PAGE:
Rhinestone Vaquero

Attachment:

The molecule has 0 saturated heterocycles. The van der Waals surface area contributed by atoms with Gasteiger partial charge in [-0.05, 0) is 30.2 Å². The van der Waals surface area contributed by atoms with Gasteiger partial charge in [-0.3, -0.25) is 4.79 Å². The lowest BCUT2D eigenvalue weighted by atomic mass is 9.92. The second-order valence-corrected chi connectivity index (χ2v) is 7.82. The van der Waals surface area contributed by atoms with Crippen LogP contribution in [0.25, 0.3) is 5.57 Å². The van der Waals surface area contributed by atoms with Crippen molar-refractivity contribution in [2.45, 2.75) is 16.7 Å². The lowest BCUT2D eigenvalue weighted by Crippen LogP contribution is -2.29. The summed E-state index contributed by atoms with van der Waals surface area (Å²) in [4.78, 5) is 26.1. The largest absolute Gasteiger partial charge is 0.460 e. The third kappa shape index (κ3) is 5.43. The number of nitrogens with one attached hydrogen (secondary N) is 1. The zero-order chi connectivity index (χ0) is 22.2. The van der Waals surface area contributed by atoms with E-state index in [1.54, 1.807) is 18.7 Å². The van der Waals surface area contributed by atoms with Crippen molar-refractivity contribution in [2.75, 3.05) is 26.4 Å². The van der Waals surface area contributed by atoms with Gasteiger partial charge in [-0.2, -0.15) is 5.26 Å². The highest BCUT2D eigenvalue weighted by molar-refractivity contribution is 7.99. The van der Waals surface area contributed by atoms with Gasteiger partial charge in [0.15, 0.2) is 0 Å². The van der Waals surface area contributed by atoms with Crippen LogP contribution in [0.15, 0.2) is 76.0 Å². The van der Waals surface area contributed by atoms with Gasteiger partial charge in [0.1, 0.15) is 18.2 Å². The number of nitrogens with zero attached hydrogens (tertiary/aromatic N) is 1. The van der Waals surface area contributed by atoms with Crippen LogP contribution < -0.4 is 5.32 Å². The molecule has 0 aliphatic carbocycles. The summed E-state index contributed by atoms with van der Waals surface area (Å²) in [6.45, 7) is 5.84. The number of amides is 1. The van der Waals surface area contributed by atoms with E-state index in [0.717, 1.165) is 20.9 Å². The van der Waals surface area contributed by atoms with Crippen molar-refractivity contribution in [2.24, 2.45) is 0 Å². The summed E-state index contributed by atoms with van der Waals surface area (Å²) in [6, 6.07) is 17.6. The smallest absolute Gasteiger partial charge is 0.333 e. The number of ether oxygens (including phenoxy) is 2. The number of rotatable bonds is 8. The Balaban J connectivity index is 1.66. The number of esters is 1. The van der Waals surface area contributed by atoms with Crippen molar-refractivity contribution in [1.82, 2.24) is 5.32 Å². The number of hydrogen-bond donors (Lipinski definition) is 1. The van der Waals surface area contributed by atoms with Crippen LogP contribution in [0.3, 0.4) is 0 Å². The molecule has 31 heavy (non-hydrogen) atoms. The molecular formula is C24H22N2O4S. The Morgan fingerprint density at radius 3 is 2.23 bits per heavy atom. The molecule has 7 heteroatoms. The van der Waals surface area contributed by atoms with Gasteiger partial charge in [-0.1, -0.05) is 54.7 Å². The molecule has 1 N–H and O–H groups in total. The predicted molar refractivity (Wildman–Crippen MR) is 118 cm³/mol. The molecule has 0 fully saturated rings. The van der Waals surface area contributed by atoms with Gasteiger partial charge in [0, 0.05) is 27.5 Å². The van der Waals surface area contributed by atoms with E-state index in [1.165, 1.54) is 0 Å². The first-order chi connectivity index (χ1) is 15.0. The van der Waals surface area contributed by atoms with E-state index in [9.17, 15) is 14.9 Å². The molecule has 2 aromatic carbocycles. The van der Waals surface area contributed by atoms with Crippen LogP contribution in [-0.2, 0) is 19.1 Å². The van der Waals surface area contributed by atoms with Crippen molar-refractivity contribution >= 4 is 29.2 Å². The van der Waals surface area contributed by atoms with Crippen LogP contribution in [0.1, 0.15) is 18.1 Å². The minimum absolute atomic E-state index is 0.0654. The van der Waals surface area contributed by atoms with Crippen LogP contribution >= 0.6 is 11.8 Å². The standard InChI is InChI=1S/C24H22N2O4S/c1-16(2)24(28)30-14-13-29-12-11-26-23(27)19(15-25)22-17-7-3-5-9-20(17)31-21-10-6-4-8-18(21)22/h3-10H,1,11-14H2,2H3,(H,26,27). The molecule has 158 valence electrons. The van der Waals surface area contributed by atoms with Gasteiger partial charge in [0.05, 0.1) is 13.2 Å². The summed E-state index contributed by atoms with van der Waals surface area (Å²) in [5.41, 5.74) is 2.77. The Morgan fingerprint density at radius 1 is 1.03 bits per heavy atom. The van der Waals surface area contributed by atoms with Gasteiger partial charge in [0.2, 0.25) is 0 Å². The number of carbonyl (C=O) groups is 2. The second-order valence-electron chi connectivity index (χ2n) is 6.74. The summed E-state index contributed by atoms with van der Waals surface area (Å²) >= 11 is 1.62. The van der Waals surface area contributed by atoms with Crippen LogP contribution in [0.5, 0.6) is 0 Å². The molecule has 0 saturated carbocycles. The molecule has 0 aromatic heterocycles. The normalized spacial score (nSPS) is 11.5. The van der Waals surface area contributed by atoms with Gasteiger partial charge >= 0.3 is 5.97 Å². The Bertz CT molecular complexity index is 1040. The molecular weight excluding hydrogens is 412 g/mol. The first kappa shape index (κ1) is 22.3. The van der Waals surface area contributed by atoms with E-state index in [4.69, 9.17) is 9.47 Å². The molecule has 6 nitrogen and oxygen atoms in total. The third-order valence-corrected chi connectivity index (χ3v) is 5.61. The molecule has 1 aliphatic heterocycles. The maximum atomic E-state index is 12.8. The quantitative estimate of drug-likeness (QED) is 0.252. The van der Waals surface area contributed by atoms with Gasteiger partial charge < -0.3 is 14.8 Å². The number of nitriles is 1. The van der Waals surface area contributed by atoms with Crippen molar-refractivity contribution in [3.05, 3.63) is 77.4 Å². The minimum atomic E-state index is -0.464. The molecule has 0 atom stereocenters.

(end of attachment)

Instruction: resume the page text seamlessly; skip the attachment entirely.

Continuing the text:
Joan Sebastian, the king of the jaripeo, is making a glorious appearance in L.A. Jari-what? The jaripeo is a Mexican tradition — a local rodeo, usually held in a small rancho as part of a festive gathering. The main event is the bull riding, in which jinetes (bull riders), usually young men, try to ride one-ton bucking bulls while a banda of trumpets, clarinets, a huge tuba and a bass drum jam out hyperkinetically.The jaripeo is a poor man’s sport — the sport of the valiente, the rough and tough. Unlike American cowboys, jinetes don’t wear helmets or chest protectors. They go to battle in their lucky tejana hat, gloves and chaps, mounting the bull and grabbing the rope wrapped around it. Roaring mad, the animal bursts from the chute, tossing his rider back and forth like a rag doll until he’s unceremoniously launched off and in some cases killed. (Homemade videos of such deaths are hot sellers in Latino L.A.) After the last bull has been roped in, it’s time for the baile (dance). The crowd gathers around the bandstand and couples crowd the dirt arena, stirring up a dust storm as they two-step to the music.Fifty-four-year-old singer-songwriter Sebastian, who has recorded more than 30 albums, also raises his own bulls back on his ranch in Mexico, and his signature is performing atop one of his prized horses. Whether singing on the grandstand or in the saddle, this dude puts on an authentic show: In one of his killer tambora songs, “Soy Como Quiero Ser,” he proudly sings, “I’m how I want to be/Friend to all/Ranchero down to my elbows.”Sebastian’s battle with cancer hasn’t stopped him. In a recent interview, he said, “When the doctors told me I had cancer, it inspired me to fight. So I wrote a song.” It was titled “El Toro.”Staples Center • November 25 • with Paquita La Del Barrio, Ramon Ayala, and Enanitos Toreros (Midget Bullfighters)


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